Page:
On appeal, Tyson argued the trial court erred in admitting evidence of the investigation at all, as it was conducted post-termination.  But the Sixth Circuit disagreed, finding the details of the investigation were relevant to show Tyson’s “reckless disregard” of the plaintiff’s Title VII rights, thereby supporting the punitive damages award.

This case is a textbook example of how not to respond to an internal complaint of harassment.  It’s also a good reminder that having an anti-harassment policy is not enough.  Supervisors must be trained on how to deal with harassment situations that arise.

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So the investigation is over. Now what?

Suppose you have successfully responded to a workplace complaint by conducting a prompt and thorough investigation and reaching findings of fact (or, better still, you outsourced the investigation to Warren & Hays).  The investigation found an employee violated the company policy prohibiting harassment or discrimination.  What is your next course of action?  A notation in the personnel file?  Yes, that’s most likely necessary, but not always sufficient.  One-on-one “sensitivity” training can be an excellent resource.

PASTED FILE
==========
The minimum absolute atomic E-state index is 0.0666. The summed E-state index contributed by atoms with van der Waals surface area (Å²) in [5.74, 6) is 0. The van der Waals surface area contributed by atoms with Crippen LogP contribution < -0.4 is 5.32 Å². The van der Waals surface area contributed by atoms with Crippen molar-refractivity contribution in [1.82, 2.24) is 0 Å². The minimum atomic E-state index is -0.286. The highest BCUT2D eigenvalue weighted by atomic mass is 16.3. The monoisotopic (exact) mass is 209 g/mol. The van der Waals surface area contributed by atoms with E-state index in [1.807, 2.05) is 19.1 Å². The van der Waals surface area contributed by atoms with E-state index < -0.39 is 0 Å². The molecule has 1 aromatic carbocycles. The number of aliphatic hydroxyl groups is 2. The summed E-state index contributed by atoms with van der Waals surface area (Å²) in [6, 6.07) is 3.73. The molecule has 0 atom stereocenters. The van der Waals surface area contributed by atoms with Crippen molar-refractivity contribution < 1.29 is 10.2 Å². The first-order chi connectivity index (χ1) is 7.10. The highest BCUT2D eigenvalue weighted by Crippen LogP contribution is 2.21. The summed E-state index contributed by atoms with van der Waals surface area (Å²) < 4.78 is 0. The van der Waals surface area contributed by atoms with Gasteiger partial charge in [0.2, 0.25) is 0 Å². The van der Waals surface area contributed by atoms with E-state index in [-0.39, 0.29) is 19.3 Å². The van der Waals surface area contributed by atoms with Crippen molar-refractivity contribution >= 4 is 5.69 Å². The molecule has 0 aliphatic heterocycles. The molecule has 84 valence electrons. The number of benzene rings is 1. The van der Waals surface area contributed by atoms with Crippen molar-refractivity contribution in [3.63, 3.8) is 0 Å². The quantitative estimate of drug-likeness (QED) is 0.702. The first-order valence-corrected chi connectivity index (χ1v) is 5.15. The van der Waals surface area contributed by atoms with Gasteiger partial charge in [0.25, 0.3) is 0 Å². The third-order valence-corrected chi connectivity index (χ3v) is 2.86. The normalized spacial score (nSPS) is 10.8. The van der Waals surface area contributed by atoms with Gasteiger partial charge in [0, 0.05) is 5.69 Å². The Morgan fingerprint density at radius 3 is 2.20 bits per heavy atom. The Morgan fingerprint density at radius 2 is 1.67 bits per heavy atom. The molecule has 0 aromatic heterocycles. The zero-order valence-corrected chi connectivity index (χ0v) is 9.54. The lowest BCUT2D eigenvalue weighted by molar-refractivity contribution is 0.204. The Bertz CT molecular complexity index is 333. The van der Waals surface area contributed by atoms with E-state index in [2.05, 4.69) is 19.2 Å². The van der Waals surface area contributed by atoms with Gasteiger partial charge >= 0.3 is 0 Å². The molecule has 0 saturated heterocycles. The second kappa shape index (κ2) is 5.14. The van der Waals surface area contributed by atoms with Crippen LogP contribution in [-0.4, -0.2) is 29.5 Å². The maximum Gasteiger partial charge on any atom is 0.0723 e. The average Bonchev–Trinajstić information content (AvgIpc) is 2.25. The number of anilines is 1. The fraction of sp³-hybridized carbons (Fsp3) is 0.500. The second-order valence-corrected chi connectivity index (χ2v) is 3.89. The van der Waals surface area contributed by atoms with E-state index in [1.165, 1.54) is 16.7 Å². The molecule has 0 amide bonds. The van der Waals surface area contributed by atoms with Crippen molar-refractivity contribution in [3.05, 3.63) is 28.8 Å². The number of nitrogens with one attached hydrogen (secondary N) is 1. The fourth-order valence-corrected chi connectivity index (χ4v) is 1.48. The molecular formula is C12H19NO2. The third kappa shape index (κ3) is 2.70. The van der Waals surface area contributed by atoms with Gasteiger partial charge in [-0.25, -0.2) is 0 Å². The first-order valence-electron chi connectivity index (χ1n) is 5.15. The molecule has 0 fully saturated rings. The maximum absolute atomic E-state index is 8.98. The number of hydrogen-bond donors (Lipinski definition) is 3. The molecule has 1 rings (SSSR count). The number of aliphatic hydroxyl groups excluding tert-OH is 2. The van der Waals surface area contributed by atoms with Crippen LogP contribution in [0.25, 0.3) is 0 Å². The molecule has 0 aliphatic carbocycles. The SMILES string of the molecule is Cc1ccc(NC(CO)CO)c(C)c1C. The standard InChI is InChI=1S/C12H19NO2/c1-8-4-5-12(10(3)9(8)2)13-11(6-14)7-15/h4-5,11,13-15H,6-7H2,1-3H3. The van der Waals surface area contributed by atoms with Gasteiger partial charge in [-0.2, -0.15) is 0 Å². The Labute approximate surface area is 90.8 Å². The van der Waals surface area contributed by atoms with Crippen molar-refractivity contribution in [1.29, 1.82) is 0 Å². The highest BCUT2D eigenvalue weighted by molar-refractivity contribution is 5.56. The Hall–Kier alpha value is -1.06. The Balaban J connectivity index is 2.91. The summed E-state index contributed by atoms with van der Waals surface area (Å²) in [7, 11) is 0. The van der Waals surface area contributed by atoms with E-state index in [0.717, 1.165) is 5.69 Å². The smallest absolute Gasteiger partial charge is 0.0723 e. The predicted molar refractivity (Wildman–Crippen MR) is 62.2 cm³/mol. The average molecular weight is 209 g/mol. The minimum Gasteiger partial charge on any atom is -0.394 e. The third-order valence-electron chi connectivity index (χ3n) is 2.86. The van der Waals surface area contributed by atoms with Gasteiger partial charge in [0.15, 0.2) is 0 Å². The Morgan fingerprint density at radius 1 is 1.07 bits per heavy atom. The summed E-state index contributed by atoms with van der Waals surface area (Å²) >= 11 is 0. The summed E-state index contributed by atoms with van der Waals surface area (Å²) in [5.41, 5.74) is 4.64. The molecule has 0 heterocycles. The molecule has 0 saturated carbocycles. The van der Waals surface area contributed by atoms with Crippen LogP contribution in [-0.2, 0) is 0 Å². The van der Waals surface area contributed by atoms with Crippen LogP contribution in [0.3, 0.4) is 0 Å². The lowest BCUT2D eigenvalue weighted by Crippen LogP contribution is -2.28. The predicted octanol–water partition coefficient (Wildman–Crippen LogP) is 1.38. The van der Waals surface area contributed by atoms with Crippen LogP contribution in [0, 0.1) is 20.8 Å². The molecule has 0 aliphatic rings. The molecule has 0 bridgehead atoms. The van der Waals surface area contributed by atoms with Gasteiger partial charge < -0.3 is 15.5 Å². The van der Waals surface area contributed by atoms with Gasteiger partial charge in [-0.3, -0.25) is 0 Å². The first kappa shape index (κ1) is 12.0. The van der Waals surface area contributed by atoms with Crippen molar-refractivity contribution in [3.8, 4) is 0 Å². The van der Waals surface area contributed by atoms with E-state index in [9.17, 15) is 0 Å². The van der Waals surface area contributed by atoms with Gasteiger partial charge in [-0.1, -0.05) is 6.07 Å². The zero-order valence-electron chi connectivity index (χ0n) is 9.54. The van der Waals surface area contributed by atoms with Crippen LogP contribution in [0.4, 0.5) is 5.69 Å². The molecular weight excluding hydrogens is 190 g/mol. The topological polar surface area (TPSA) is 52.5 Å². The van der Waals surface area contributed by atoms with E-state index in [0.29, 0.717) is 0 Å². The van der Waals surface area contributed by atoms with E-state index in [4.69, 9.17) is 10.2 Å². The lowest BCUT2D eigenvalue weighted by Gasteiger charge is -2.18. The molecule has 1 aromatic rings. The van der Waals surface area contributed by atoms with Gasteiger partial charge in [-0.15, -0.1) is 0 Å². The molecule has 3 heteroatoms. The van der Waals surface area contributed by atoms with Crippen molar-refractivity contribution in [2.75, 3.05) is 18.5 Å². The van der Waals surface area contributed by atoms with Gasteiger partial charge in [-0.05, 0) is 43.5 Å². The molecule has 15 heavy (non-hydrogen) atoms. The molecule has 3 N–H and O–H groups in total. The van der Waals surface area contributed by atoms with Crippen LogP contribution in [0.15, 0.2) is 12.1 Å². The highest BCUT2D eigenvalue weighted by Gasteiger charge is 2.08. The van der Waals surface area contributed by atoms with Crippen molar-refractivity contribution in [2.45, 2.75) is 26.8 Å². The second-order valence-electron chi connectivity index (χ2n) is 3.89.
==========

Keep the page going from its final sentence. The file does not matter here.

It sounds good, but what is it, exactly?  The offending party meets with an experienced third-party trainer.  During the course of the meeting, the trainer reviews the company policy, provides a detailed overview of the legal landscape and how the offender’s actions fit into it, instills the fear of God in the offender (by raising the specter of such terrors as personal liability), and coaches the offender on how to best avoid similar situations in the future.  The coaching portion of the session can provide the most helpful long-term gains, both for the employee and the employer.  Murky areas such as management style, workplace communications, unconscious bias, and increased sensitivity are explored in an interactive way.  The result is often a better informed, more aware supervisor who is eager to hone her new-found skills.